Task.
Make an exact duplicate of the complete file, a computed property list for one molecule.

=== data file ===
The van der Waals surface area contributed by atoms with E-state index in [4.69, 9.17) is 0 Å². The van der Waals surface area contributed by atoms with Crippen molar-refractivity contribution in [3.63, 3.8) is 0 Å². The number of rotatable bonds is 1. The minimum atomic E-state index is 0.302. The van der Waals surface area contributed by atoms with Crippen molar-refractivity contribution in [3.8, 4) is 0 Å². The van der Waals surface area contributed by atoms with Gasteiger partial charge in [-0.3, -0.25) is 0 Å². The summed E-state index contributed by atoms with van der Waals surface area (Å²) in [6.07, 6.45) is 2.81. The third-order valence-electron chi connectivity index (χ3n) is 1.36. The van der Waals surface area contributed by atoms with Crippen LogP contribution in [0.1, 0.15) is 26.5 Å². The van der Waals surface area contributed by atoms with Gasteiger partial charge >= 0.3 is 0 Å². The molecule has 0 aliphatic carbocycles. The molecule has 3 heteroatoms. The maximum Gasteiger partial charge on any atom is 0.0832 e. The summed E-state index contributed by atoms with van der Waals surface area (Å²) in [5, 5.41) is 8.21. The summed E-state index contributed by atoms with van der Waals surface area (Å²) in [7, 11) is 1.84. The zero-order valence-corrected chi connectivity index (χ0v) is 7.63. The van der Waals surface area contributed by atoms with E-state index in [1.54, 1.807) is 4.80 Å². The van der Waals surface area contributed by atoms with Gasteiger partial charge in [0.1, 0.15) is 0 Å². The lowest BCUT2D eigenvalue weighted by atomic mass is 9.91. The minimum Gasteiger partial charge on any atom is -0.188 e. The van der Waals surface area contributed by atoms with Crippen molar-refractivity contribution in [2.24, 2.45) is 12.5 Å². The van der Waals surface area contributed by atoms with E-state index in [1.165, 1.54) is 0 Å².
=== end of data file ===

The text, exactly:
The van der Waals surface area contributed by atoms with E-state index in [4.69, 9.17) is 0 Å². The van der Waals surface area contributed by atoms with Crippen molar-refractivity contribution in [3.63, 3.8) is 0 Å². The number of rotatable bonds is 1. The minimum atomic E-state index is 0.302. The van der Waals surface area contributed by atoms with Crippen molar-refractivity contribution in [3.8, 4) is 0 Å². The van der Waals surface area contributed by atoms with Gasteiger partial charge in [-0.3, -0.25) is 0 Å². The summed E-state index contributed by atoms with van der Waals surface area (Å²) in [6.07, 6.45) is 2.81. The third-order valence-electron chi connectivity index (χ3n) is 1.36. The van der Waals surface area contributed by atoms with Crippen LogP contribution in [0.1, 0.15) is 26.5 Å². The van der Waals surface area contributed by atoms with Gasteiger partial charge >= 0.3 is 0 Å². The molecule has 0 aliphatic carbocycles. The molecule has 3 heteroatoms. The maximum Gasteiger partial charge on any atom is 0.0832 e. The summed E-state index contributed by atoms with van der Waals surface area (Å²) in [5, 5.41) is 8.21. The summed E-state index contributed by atoms with van der Waals surface area (Å²) in [7, 11) is 1.84. The zero-order valence-corrected chi connectivity index (χ0v) is 7.63. The van der Waals surface area contributed by atoms with E-state index in [1.54, 1.807) is 4.80 Å². The van der Waals surface area contributed by atoms with Gasteiger partial charge in [0.1, 0.15) is 0 Å². The lowest BCUT2D eigenvalue weighted by atomic mass is 9.91. The minimum Gasteiger partial charge on any atom is -0.188 e. The van der Waals surface area contributed by atoms with Crippen molar-refractivity contribution in [2.24, 2.45) is 12.5 Å². The van der Waals surface area contributed by atoms with E-state index in [1.165, 1.54) is 0 Å².